In the background is Fanny’s mother, played in a charming manner by Nova Skipp on Press night, and neighbour’s Mrs Strakosh and Mrs Meeker, played by Myra Sands and Zoë Ann Bown, who spend their time gossiping, trying to marry Fanny off and playing poker with a three cents limit.

Behind them all is an excellent ensemble with some fine dance routines from choreographer Lynne Page to give that big time Broadway show feel.

All that is helped by a big band by touring standards, 11 strong, under musical director Ben Van Tienen, and what a difference it makes – size really does matter with a fuller, richer, more rounded sound. It makes listening to the long overture a pleasure.

Michael Pavelka’s set design is both simple and elegant with slide on desks, make up mirrors, seats and a clever curtain arrangement upstage so we can switch from front of house to backstage, with a backcloth of Ziegfeld’s auditorium, in an instant.

Still on technical Mark Henderson’s lighting picks out moments without being intrusive with colour floods adding mood while Richard Brooker, and of course the cast, get the sound just right. You can hear every word and every note with crystal clarity.

Director Michael Mayer keeps up a natural pace and the result is a superb night’s entertainment, and as we said at the start don’t forget the name - Natasha J Barnes – the bright new star on the block. To 29-07-16

Roger Clarke


A new shining star


A funny thing happened to Natasha Barnes on her way to developing a theatre career . . . she landed the role of Funny Girl and became an overnight sensation.

People who can recall the film starring Barbra Streisand 50 years ago will know it is not an easy part to play, but the super star was brilliant as Fanny Brice, the would-be chorus girl who overcame rejection to reach the pinnacle of Broadway.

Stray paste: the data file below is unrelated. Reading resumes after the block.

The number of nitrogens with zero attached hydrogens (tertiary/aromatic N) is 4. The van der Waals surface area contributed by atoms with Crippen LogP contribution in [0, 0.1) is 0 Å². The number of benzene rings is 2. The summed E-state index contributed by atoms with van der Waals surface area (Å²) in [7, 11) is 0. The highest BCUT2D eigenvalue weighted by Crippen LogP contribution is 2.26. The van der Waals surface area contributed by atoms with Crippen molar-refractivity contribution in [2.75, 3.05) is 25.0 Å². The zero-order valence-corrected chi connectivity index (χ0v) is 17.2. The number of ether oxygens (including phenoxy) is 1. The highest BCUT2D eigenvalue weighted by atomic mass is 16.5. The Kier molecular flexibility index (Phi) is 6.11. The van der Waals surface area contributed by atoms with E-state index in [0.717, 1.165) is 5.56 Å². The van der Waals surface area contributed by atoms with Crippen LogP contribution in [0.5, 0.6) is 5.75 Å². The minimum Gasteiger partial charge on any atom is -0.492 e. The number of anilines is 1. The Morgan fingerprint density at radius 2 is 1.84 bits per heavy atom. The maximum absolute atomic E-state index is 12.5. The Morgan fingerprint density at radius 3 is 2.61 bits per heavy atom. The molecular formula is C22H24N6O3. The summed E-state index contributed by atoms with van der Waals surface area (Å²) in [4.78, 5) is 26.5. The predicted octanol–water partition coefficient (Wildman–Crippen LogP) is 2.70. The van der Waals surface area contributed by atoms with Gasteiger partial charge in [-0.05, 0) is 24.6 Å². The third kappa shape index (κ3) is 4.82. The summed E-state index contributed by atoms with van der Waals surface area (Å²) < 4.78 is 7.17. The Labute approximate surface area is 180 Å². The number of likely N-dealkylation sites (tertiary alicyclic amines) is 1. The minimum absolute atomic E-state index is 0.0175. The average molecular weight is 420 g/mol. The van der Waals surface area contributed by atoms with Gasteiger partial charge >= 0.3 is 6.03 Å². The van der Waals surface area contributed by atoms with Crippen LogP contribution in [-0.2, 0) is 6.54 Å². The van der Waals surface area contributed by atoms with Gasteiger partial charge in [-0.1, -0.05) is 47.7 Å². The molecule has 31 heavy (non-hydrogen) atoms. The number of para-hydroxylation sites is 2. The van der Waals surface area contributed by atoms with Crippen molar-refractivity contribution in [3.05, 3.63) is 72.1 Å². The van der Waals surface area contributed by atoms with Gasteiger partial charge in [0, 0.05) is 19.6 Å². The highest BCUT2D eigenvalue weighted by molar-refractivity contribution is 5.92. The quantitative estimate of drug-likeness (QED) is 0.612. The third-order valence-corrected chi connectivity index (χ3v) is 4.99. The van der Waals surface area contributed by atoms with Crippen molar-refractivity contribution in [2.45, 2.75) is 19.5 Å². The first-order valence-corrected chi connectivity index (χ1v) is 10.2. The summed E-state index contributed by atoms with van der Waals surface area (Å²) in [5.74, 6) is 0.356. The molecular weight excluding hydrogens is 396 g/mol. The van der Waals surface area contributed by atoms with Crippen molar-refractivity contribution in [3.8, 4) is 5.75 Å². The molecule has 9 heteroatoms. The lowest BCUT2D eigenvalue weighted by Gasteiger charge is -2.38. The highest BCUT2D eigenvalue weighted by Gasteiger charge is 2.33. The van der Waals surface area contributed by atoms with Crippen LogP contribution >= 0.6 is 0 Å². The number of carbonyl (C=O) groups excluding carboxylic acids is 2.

Well, Natasha has slotted into the role with amazing confidence, delivering a mixture of humour and vocal excellence which deserved the standing ovation she received from a large section of the first night audience at the Grand.

She sang the hit song, People, with great feeling, then brought the first act to an end with a stunning performance of Don’t Rain on My Parade. It was simply breath-taking.

Natasha forms the ideal partnership with tall, dark and handsome Darius Campbell who plays Nick Arnstein, the gambler she falls for in a relationship which leads to marriage but seems doomed by his money problems.

Campbell, who is a recording artist as well as an actor, impresses as the stranger who spots Fanny Brice’s talent early on, despite the fact that her passion for fun, at one point, threatens her career, and their love blossoms.

A fine performance, too, from Joshua Lay, playing Eddie Ryan, the theatre pro working so hard to help Fanny develop her stage skills even though his love for her is not returned.

The sets and costumes for this enjoyable musical are ideal and Lynne Page’s choreography works well in a show directed by Michael Mayer.

Paul Marston